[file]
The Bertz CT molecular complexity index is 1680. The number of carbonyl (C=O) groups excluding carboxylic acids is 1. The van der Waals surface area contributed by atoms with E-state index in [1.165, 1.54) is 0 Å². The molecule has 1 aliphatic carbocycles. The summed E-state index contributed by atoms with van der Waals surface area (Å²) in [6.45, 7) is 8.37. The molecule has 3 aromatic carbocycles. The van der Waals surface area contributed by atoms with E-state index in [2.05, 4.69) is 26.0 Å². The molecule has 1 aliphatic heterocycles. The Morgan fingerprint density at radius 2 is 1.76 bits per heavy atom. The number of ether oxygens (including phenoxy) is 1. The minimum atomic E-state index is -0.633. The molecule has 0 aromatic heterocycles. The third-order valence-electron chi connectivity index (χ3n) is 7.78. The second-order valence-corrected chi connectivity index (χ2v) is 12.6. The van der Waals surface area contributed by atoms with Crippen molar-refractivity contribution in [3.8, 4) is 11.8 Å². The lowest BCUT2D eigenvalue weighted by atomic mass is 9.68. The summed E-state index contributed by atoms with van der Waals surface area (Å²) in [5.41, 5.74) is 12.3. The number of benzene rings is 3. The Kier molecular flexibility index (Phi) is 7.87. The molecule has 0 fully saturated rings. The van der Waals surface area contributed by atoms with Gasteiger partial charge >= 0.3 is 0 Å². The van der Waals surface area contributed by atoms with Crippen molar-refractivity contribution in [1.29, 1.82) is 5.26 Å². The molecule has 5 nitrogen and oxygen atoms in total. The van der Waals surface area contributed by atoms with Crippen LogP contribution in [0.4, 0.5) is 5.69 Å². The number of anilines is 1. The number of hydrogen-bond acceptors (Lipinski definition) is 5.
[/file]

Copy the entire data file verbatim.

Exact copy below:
The Bertz CT molecular complexity index is 1680. The number of carbonyl (C=O) groups excluding carboxylic acids is 1. The van der Waals surface area contributed by atoms with E-state index in [1.165, 1.54) is 0 Å². The molecule has 1 aliphatic carbocycles. The summed E-state index contributed by atoms with van der Waals surface area (Å²) in [6.45, 7) is 8.37. The molecule has 3 aromatic carbocycles. The van der Waals surface area contributed by atoms with E-state index in [2.05, 4.69) is 26.0 Å². The molecule has 1 aliphatic heterocycles. The Morgan fingerprint density at radius 2 is 1.76 bits per heavy atom. The number of ether oxygens (including phenoxy) is 1. The minimum atomic E-state index is -0.633. The molecule has 0 aromatic heterocycles. The third-order valence-electron chi connectivity index (χ3n) is 7.78. The second-order valence-corrected chi connectivity index (χ2v) is 12.6. The van der Waals surface area contributed by atoms with Crippen molar-refractivity contribution in [3.8, 4) is 11.8 Å². The lowest BCUT2D eigenvalue weighted by atomic mass is 9.68. The summed E-state index contributed by atoms with van der Waals surface area (Å²) in [5.41, 5.74) is 12.3. The number of benzene rings is 3. The Kier molecular flexibility index (Phi) is 7.87. The molecule has 0 fully saturated rings. The van der Waals surface area contributed by atoms with Gasteiger partial charge >= 0.3 is 0 Å². The van der Waals surface area contributed by atoms with Crippen molar-refractivity contribution in [1.29, 1.82) is 5.26 Å². The molecule has 5 nitrogen and oxygen atoms in total. The van der Waals surface area contributed by atoms with Crippen LogP contribution in [0.4, 0.5) is 5.69 Å². The number of anilines is 1. The number of hydrogen-bond acceptors (Lipinski definition) is 5.